Re: char data to unsigned char

James Kanze <>
Sun, 2 May 2010 02:34:37 -0700 (PDT)
On May 2, 2:54 am, "Alf P. Steinbach" <> wrote:

On 02.05.2010 03:43, * Jonathan Lee:


What's the proper way to process char data as unsigned char?
A lot of the things I write are only defined on "raw" data.
Like, huffman decoding, or block ciphers. But a lot of this
data comes from files or strings which are char sources. The
way I've been handling this until now is to simply
reinterpret_cast<> a pointer to a char buffer into an
unsigned char pointer. Like

   // convenience
   void encrypt(const char* data, std::size_t n) {
     encrypt(reinterpet_cast<const unsigned char*>(data, n);

   // "real" function
   void encrypt(const unsigned char* data, std::size_t n) {

I don't see any guarantee in the standard that this will work, and
it's bugging me.

Don't let it. There's no formal guarantee about assigning back
to char, but (1) you're probably not doing any assigning back
to plain char, and (2) that lack of formal guarantee is just
in support of sign-and-magnitude char's on the ENIAC (some
member of the C++ committee fancies the ENIAC). Nobody uses
the ENIAC any more, and besides, there's no C++ compiler for
that machine.

First, I don't know whether the ENIAC used signed magnitude, but
there are machines being sold today (so presumably also used)
which use signed magnitude or one's complement. The one with
one's complement definitely has a C++ compiler. Not everything
is a PC. (Of course, absolute portability isn't a requirement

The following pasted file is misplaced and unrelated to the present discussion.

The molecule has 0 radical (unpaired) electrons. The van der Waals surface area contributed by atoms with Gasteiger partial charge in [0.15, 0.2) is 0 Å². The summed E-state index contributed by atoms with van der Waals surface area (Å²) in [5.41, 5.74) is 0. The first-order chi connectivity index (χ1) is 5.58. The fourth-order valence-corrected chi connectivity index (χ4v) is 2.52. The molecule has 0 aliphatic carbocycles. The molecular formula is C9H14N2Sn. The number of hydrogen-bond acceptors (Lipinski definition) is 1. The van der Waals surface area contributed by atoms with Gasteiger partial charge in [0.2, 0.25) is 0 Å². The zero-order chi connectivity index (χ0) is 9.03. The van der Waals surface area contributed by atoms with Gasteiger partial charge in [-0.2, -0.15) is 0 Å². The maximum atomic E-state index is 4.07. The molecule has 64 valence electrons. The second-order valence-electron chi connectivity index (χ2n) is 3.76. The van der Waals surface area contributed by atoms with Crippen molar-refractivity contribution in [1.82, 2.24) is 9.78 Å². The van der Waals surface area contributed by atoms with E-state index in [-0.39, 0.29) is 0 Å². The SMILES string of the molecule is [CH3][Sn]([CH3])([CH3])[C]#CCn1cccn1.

for all applications, and if you're using, say, WinMain instead
of main, you can pretty ignore the existance of "unusual"

Which doesn't mean your basic premise is wrong. The C++
standard is a little vague about this, but I'd argue that the
intent is that copying any POD type as a char (e.g. through a
char*) is value preserving, regardless of the original type.
(IIRC, this is not the case for C, which only guarantees value
preservation in the case of unsigned char. But I could be wrong
about this.) And of course, this is trivial to guarantee on any
machine which meets the guarantees for unsigned char---just make
plain char unsigned. (This is what Univac does for both the
2200 and the MCP architectures---one's complement and signed
magnitude, respectively.)

Independently of the standard... One of the most common idioms
in C is something like:

    char* p;
    int c = getchar();
    while (c != EOF && c != '\n')
        *p ++ = c;

This only works if you are able to assign an int with the values
0...UCHAR_MAX to a char without loss of information. Something
which is explicitly *not* guaranteed by the standard. But
something which is so ubiquous that no one would dare violate
it. (And as I said above, it is guaranteed that you can
implement it, relatively cheaply, in fact, by making plain char

James Kanze

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